Oh dear. President Bashir is in the news again and, yet again, the news isnt positive. Not only does he have to deal with an International Criminal Court arrest warrant, global pariah status, a rebellion in the Kordofan region, Darfur, a diplomatic issue with Kenya and let’s not forget the small matter of how to deal with the newly independent South Sudan, he now is getting a bit of a pounding from members of the East African Community (EAC) as well. For you see, Sudan wants to become a member of the five-nation bloc, something that EAC founding members Uganda and Tanzania vehemently oppose. Addressing his country’s reservations, the Ugandan Minister of East African Affairs, Eriya Kategeya told the Daily Monitor, a Ugandan daily, that “we (Uganda) rejected their application after looking at several issues like their democracy, the way they treat women and their religious politics and we feel they don’t qualify at all”.
Well, I don’t really want to get into all that because, truth be told, it’s unwise to throw stones when you yourself live in a glass house. Personalizing the EAC application process isnt the wisest thing because and I might be wrong so correct me if I’m wrong, there is a framework that EAC members agreed upon years ago. This framework is the one that Rwanda and Burundi followed to become the newest members of the regional bloc. So, I have to agree with the stance of the Rwandan, Burundian and Kenyan governments that Sudan’s candidature must follow earlier agreed-upon protocols. So, if Sudan is to gain or be denied EAC membership, let it be through the EAC process and not through media pronouncements. Doing so is undermining what the EAC is all about, collective decision-making. But I want to talk about a more fundamental issue; why do we want to expand the EAC in the first place?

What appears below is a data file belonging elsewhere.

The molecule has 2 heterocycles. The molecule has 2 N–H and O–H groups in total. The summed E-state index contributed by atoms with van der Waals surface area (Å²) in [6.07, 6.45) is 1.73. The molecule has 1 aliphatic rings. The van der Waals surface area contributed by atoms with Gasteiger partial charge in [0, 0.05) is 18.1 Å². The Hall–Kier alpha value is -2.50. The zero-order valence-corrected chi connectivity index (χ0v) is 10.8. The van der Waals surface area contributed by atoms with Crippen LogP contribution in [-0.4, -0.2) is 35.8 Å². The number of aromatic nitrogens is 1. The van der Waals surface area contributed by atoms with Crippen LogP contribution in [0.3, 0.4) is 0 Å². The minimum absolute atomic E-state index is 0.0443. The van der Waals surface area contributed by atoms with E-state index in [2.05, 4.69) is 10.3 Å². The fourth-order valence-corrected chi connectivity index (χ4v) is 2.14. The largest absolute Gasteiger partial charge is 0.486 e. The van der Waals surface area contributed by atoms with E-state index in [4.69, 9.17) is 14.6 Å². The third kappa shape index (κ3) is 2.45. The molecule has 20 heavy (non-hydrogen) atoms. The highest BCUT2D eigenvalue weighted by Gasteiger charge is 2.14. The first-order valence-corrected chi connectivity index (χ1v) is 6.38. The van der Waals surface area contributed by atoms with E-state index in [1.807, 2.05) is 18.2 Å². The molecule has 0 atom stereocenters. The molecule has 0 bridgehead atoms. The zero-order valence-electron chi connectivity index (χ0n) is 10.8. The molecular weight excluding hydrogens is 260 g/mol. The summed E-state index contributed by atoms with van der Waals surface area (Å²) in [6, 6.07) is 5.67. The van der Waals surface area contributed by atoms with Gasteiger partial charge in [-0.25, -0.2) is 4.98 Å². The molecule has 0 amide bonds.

I know that expanding the EAC is the flavor of the month for some, but I’m begging our regional leaders to slow it down. Don’t call me insular, naïve or an enemy of African integration because I am not. However, I do believe that you must consolidate what you have before you attempt to take on more things. And let’s look at what a small EAC hasn’t accomplished yet.
Have you heard of the East African passport? I have and I’m sure a lot of you have as well. How many of you have actually ever seen one in use? I haven’t and I’m pretty sure that many of you haven’t either. Especially because it’s only issued by Uganda, Kenya and Tanzania, not Rwanda or Burundi. It can only be used in the EAC and nowhere else. And this is despite the fact that it was launched 1, April 1999. More than a decade later, it’s as dead as a Dodo. Maybe we should be putting in more effort in this, rather than admitting more nations.
What about the East African Monetary Union? I’m still waiting for the East African Shilling but I’m barely hearing any news on that front. And truth be told, seeing just how panicked Europeans are because of the issues within the Euro zone, I’m wondering whether a single currency is a good idea. What about the plans for the East African Federation? I barely hear a peep about it and I’m wondering whether it will see the light of day either. What about the proposed single East African tourist visa? It would boost all of our economies but even this uncomplicated issue hasn’t been resolved.
I think that the EAC has a lot of its plate right now and, truth be told, its finding it difficult to finish the initial portion it gave itself. I think that our leaders should concentrate on fulfilling the goals of intergration before they attempt to add more nations into the ‘family’. I’m not against the ascension of other nations, but I have to ask, won’t it simply add to some of the deadlock that we already see?